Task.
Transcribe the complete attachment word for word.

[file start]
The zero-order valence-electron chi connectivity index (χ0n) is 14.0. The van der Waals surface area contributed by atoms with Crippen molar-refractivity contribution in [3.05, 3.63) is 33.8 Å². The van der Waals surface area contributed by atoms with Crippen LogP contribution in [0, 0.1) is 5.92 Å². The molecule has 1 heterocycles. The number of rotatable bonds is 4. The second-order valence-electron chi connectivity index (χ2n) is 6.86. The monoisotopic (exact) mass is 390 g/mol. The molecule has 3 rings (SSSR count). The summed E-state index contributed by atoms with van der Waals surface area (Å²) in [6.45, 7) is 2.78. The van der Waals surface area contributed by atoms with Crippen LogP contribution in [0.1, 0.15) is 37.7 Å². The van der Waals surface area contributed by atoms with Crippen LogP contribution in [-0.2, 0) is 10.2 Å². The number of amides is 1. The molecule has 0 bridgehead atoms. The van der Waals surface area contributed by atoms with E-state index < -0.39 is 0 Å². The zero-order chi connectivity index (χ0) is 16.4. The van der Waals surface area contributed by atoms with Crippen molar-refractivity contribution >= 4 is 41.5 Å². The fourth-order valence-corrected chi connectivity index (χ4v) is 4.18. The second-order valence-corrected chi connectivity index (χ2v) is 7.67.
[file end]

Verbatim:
The zero-order valence-electron chi connectivity index (χ0n) is 14.0. The van der Waals surface area contributed by atoms with Crippen molar-refractivity contribution in [3.05, 3.63) is 33.8 Å². The van der Waals surface area contributed by atoms with Crippen LogP contribution in [0, 0.1) is 5.92 Å². The molecule has 1 heterocycles. The number of rotatable bonds is 4. The second-order valence-electron chi connectivity index (χ2n) is 6.86. The monoisotopic (exact) mass is 390 g/mol. The molecule has 3 rings (SSSR count). The summed E-state index contributed by atoms with van der Waals surface area (Å²) in [6.45, 7) is 2.78. The van der Waals surface area contributed by atoms with Crippen LogP contribution in [0.1, 0.15) is 37.7 Å². The van der Waals surface area contributed by atoms with Crippen LogP contribution in [-0.2, 0) is 10.2 Å². The number of amides is 1. The molecule has 0 bridgehead atoms. The van der Waals surface area contributed by atoms with E-state index < -0.39 is 0 Å². The zero-order chi connectivity index (χ0) is 16.4. The van der Waals surface area contributed by atoms with Crippen molar-refractivity contribution >= 4 is 41.5 Å². The fourth-order valence-corrected chi connectivity index (χ4v) is 4.18. The second-order valence-corrected chi connectivity index (χ2v) is 7.67.